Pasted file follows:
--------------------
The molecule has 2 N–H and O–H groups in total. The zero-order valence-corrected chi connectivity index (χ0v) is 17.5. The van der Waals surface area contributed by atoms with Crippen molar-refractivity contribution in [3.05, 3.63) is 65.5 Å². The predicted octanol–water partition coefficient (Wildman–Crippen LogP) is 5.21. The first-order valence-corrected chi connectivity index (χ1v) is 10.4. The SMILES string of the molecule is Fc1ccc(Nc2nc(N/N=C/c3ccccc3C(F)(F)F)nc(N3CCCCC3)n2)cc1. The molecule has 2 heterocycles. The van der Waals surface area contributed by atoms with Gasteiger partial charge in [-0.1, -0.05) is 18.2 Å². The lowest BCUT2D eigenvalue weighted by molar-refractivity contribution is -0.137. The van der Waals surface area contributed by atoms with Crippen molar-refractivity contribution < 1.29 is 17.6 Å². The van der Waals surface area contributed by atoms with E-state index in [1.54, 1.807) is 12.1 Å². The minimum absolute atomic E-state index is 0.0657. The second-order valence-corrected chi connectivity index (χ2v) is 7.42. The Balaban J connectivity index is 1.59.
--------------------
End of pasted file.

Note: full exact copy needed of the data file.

The molecule has 2 N–H and O–H groups in total. The zero-order valence-corrected chi connectivity index (χ0v) is 17.5. The van der Waals surface area contributed by atoms with Crippen molar-refractivity contribution in [3.05, 3.63) is 65.5 Å². The predicted octanol–water partition coefficient (Wildman–Crippen LogP) is 5.21. The first-order valence-corrected chi connectivity index (χ1v) is 10.4. The SMILES string of the molecule is Fc1ccc(Nc2nc(N/N=C/c3ccccc3C(F)(F)F)nc(N3CCCCC3)n2)cc1. The molecule has 2 heterocycles. The van der Waals surface area contributed by atoms with Gasteiger partial charge in [-0.1, -0.05) is 18.2 Å². The lowest BCUT2D eigenvalue weighted by molar-refractivity contribution is -0.137. The van der Waals surface area contributed by atoms with Crippen molar-refractivity contribution < 1.29 is 17.6 Å². The van der Waals surface area contributed by atoms with E-state index in [1.54, 1.807) is 12.1 Å². The minimum absolute atomic E-state index is 0.0657. The second-order valence-corrected chi connectivity index (χ2v) is 7.42. The Balaban J connectivity index is 1.59.